When USA Today advertising executive Laura Schroff first met 11-year-old panhandler Maurice Mazyck on the streets of New York City, he was hungry and in need of a friend. Compelled to help, Schroff, who was 35, took him to a nearby McDonald’s for lunch. That day began years of Monday-night dinners and a 25-year friendship.
As their unique friendship continued, Schroff quickly learned that Mazyck’s life was in turmoil. Not only was he not getting enough to eat, his mother was addicted to drugs and he was constantly getting into fights—when he’d occasionally attend school.
His living situation wasn’t any better. He bounced in and out of homeless shelters, foster homes and one-bedroom apartments inhabited by 20 other people. read more
Michelle Aguilar weighed 242 pounds when she first tipped the scales on NBC’s The Biggest Loser: Families in 2008. Aguilar—who eventually won the reality show after she lost 110 pounds—had spent years using food to ease her pain.
And it showed.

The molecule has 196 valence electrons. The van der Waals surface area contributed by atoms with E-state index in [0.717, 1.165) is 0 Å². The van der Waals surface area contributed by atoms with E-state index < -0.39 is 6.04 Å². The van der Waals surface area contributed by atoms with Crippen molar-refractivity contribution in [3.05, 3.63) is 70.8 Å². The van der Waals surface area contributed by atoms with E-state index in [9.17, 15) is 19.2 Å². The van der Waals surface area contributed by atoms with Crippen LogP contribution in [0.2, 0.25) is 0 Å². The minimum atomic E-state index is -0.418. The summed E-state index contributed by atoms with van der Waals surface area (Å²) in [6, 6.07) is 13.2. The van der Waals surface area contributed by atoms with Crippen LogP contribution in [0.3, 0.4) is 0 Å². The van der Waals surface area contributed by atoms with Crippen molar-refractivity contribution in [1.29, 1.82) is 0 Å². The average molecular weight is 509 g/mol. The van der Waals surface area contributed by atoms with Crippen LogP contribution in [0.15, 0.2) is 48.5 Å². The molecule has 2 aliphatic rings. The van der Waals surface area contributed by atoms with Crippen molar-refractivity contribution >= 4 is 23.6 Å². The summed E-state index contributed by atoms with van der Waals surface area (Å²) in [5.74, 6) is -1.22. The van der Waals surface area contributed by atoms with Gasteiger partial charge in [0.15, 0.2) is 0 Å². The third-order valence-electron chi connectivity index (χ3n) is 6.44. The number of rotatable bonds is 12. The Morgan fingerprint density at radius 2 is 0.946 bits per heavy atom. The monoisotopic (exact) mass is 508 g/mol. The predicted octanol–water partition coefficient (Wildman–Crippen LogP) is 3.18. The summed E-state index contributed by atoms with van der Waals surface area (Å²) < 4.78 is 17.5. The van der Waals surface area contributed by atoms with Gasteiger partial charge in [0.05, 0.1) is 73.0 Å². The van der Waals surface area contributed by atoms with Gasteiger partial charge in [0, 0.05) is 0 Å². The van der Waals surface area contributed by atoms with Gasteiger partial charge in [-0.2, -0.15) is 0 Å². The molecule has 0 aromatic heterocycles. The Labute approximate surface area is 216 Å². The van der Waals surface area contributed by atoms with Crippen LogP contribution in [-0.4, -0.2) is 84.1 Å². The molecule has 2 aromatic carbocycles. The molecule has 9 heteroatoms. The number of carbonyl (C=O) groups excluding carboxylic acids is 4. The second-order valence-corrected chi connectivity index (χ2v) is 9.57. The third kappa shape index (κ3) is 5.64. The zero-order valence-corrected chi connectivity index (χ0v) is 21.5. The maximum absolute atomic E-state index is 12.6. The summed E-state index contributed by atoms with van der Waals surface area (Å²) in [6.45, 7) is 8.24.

The weight gain began after her mother called her to say she’d be leaving Aguilar’s father. “I was devastated to hear the family structure I had always known was going to be gone,” Aguilar says.
Hurt and angry, Aguilar had no contact with her mother for six years until shortly before Aguilar’s father suggested the two women enter the weight-loss competition together.
It was on the reality show that Aguilar, now 30, finally reached her breaking point. read more
Though some believers blame technology for helping to destroy the family unit, a recent Barna study shows that most families feel otherwise when it comes to the impact computers, cell phones, video game systems and other devices have on their relationships. Here’s how the pies divvy up: read more
As natural disasters such as earthquakes, tornadoes, floods and droughts increase, so does talk of the world coming to an end. What do these events really mean? Here’s a snapshot of what three respected prophetic leaders have to say.
Cindy DeVille “We must understand that the problems we are seeing in America—such as wildfires, earthquakes, tornadoes, hurricanes and floods—are actually the fruit of a root problem. Changing a law or political party is like putting a Band-Aid on a deep-rooted cancer. God is calling Christians across our nation to their knees, to humbly unite and lead the church in massive repentance.”